Armstrong's yellow bracelets sell out

Sales raise funds for cancer research

July 24, 2004|By Dan Thanh Dang | Dan Thanh Dang,SUN STAFF

Even as Lance Armstrong races for another yellow jersey in the grueling Tour de France, the five-time winner is doing for jewelry what his soaring popularity has already done for cycling and cancer awareness.

Millions of his fans are sporting bright yellow rubber wristbands inscribed with Armstrong's "LIVE STRONG" motto as they wildly cheer the Texas-born cancer survivor, who is in position to win his sixth consecutive title this weekend.

The bracelet, which sells for $1 at cycling shops and sporting goods stores, is the brainchild of the Lance Armstrong Foundation to collect money for cancer research. In the last week or so, almost 6 million of the bracelets have been sold and supporters continue to inundate shop owners around the nation with requests for them.

Performance Bicycle Shop in Parkville sold out in a week. Race Pace Bicycles in Owings Mills said hundreds were gone within a couple of weeks.

"We sold through about a thousand of them in about a month," said John Posner, a mechanic-salesman-cycle enthusiast at Mount Washington Bike Shop, where customers have lingered for hours to catch various stages of the race. "They're huge right now. We get three or four people in here every day asking for them. It stinks now because we have to send people to the Web site to back-order them. We're waiting to get another shipment.

"With the race going on and Lance Armstrong being a cancer survivor, people are interested in supporting that," Posner said.

It's not exactly the same IT-fashion statement as Madonna's Kabballah-inspired red string around the wrist, but officials with the Armstrong foundation say they've been forced to re-order the yellow bracelets because of high demand from customers who are rooting for Armstrong through each stage of the 2,105 miles and 21 days of racing.

A new shipment is expected to arrive next month, said Britney Puryear, project manager for communications at the Armstrong foundation.

Puryear said 2.2 million bracelets have been sold through the Web site, www.laf.org. Close to 4 million have been sold in retail stores, with the help of Nike Inc. The foundation's goal was to raise $6 million.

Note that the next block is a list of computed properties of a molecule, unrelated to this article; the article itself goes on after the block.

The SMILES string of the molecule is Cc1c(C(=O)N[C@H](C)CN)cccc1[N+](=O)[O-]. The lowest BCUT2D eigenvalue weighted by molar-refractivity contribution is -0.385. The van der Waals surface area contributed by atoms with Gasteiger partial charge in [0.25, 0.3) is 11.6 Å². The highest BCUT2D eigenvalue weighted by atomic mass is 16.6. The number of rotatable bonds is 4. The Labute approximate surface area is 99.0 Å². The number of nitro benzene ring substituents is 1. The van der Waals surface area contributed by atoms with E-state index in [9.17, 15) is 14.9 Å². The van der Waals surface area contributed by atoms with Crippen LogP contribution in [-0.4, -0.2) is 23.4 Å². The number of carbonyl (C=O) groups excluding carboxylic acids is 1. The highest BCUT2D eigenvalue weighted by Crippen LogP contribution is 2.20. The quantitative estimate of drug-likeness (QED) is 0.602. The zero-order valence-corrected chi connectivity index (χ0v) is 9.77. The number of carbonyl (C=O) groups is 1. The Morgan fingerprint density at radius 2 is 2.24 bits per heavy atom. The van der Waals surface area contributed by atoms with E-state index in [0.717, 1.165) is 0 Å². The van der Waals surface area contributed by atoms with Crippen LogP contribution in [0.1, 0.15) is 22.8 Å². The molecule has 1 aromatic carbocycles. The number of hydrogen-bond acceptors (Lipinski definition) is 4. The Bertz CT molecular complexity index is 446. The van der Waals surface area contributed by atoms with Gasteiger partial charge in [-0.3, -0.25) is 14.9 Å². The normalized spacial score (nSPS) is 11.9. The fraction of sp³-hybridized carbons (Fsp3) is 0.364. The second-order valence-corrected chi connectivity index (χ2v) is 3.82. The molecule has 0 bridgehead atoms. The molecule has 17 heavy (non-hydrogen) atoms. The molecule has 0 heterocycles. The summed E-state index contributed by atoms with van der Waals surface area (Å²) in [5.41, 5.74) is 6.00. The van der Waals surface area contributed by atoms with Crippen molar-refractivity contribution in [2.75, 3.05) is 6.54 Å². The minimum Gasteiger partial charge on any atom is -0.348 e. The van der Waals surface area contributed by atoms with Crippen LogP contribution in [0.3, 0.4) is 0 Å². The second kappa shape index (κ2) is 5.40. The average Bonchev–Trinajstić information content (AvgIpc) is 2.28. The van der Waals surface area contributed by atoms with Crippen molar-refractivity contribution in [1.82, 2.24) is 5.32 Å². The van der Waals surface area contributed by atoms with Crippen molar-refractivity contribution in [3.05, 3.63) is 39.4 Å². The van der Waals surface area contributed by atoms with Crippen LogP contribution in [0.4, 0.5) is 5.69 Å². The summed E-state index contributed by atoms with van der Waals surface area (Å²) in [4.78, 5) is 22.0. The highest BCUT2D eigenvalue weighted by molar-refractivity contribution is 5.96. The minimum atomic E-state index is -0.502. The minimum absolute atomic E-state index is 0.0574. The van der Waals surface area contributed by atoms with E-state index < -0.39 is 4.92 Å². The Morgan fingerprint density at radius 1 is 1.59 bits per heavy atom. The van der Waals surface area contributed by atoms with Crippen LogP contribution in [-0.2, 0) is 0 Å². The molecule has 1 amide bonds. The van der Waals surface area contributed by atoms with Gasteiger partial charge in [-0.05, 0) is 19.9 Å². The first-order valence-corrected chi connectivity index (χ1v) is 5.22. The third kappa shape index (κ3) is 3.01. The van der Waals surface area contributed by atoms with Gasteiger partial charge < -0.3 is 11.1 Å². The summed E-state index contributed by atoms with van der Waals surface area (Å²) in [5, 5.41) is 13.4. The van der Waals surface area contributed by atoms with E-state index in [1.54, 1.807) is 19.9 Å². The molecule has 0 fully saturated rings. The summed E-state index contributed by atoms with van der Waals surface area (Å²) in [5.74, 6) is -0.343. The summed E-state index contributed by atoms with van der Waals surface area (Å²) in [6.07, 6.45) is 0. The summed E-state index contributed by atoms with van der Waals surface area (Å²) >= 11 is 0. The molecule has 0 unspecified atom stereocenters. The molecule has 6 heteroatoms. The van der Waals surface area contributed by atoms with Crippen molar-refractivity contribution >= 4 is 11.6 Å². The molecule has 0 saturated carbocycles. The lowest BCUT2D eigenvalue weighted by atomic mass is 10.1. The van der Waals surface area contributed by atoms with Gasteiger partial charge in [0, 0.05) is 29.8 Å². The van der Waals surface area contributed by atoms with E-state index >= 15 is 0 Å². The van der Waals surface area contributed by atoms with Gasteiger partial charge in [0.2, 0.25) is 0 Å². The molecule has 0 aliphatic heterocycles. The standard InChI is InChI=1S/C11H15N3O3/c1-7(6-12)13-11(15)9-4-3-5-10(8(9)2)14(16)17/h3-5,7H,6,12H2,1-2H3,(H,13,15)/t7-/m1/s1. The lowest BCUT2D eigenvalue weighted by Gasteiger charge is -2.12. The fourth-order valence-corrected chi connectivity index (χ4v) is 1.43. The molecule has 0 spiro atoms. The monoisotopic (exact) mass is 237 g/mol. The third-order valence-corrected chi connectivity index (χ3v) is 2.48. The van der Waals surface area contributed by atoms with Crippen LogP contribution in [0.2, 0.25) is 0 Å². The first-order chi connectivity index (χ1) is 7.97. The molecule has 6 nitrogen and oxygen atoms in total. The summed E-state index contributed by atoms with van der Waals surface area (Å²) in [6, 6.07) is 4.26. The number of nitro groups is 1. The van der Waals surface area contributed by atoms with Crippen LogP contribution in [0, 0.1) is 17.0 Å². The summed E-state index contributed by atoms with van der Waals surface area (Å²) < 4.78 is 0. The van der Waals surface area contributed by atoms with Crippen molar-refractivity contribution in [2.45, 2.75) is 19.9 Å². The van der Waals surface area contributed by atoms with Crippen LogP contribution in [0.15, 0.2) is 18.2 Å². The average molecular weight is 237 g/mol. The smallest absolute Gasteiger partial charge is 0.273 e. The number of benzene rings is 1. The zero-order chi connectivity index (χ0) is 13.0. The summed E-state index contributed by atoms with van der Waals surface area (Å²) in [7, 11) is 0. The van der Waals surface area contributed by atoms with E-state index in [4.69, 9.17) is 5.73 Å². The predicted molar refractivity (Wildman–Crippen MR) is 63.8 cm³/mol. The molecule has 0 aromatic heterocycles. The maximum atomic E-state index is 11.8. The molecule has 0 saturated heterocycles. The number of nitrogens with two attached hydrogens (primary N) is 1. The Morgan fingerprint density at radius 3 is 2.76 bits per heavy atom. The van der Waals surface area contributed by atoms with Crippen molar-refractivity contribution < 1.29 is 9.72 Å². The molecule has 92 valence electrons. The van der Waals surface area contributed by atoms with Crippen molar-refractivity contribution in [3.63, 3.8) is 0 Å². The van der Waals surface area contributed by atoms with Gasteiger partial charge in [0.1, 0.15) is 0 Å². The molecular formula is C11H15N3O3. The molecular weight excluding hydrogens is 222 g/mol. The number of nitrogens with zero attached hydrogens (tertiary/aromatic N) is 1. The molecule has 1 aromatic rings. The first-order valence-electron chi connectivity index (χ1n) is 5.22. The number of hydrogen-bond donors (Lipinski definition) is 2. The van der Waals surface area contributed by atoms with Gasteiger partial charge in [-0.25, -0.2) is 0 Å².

"I think there are 10 million cancer survivors in America right now," Puryear said. "So many people can identify with it. They either know someone with cancer, have a family member who had cancer or they had cancer. This is one way to support Lance and cancer survivor programs."

So how popular are the bracelets?

Every fashion statement has to have its star supporters, of course. News reports say race car driver Dario Franchitti has a yellow bracelet and so does his wife, actress Ashley Judd.

The Tonight Show has been handing them out to audience members. Armstrong's Tour de France competitors are wearing his bracelets.

And for those who are still trying to snag one of those hot bracelets, the Internet auction site, Ebay.com, is still offering them up for $1 even though someone in Los Angeles is hawking three for $7.99.

Renee Faison of Owings Mills had no idea she was so hip when she bought two bracelets recently for her and her daughter, Audrey. A member of the Baltimore Bicycle Club, Faison has been cycling for more than 20 years and racing for three. Her husband, Kevin, who also cycles, bought one, too.

"This is the sixth year Lance is hoping to win," Faison said. "That's a big challenge to do it six years in a row, especially after his cancer. It's just support for him and his cause."

It's also a way for Armstrong fans to join him in his journey to do something never before accomplished.

"I mean, what he's done is an amazing feat - beating cancer and then winning the Tour de France for what will be six times in a row," said Jeremy Longley, operations manager at Performance Bicycle Shop where customers are still requesting the yellow bracelets. "People want to live that moment with him."

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